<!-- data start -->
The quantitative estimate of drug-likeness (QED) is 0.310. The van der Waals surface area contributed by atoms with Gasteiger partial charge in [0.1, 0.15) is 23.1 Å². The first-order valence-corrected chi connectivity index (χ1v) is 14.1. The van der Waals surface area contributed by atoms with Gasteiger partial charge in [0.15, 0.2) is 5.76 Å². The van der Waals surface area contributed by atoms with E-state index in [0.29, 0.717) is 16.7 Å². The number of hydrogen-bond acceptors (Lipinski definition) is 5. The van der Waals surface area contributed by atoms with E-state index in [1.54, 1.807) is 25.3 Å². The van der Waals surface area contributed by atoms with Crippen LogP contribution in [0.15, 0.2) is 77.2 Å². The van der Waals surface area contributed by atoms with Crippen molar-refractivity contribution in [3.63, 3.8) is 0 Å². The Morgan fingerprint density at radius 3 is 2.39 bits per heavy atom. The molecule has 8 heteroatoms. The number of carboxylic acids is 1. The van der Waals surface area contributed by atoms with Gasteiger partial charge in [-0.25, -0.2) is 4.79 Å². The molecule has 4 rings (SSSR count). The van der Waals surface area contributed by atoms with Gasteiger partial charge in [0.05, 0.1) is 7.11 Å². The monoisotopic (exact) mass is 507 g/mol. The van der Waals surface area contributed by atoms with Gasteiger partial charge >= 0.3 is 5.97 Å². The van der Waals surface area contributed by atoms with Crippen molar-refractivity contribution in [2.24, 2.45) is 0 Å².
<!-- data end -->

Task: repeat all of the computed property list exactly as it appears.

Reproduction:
The quantitative estimate of drug-likeness (QED) is 0.310. The van der Waals surface area contributed by atoms with Gasteiger partial charge in [0.1, 0.15) is 23.1 Å². The first-order valence-corrected chi connectivity index (χ1v) is 14.1. The van der Waals surface area contributed by atoms with Gasteiger partial charge in [0.15, 0.2) is 5.76 Å². The van der Waals surface area contributed by atoms with E-state index in [0.29, 0.717) is 16.7 Å². The number of hydrogen-bond acceptors (Lipinski definition) is 5. The van der Waals surface area contributed by atoms with E-state index in [1.54, 1.807) is 25.3 Å². The van der Waals surface area contributed by atoms with Crippen LogP contribution in [0.15, 0.2) is 77.2 Å². The van der Waals surface area contributed by atoms with Crippen molar-refractivity contribution in [3.63, 3.8) is 0 Å². The Morgan fingerprint density at radius 3 is 2.39 bits per heavy atom. The molecule has 8 heteroatoms. The number of carboxylic acids is 1. The van der Waals surface area contributed by atoms with Gasteiger partial charge in [-0.25, -0.2) is 4.79 Å². The molecule has 4 rings (SSSR count). The van der Waals surface area contributed by atoms with Gasteiger partial charge in [0.05, 0.1) is 7.11 Å². The monoisotopic (exact) mass is 507 g/mol. The van der Waals surface area contributed by atoms with Gasteiger partial charge >= 0.3 is 5.97 Å². The van der Waals surface area contributed by atoms with Crippen molar-refractivity contribution in [2.24, 2.45) is 0 Å².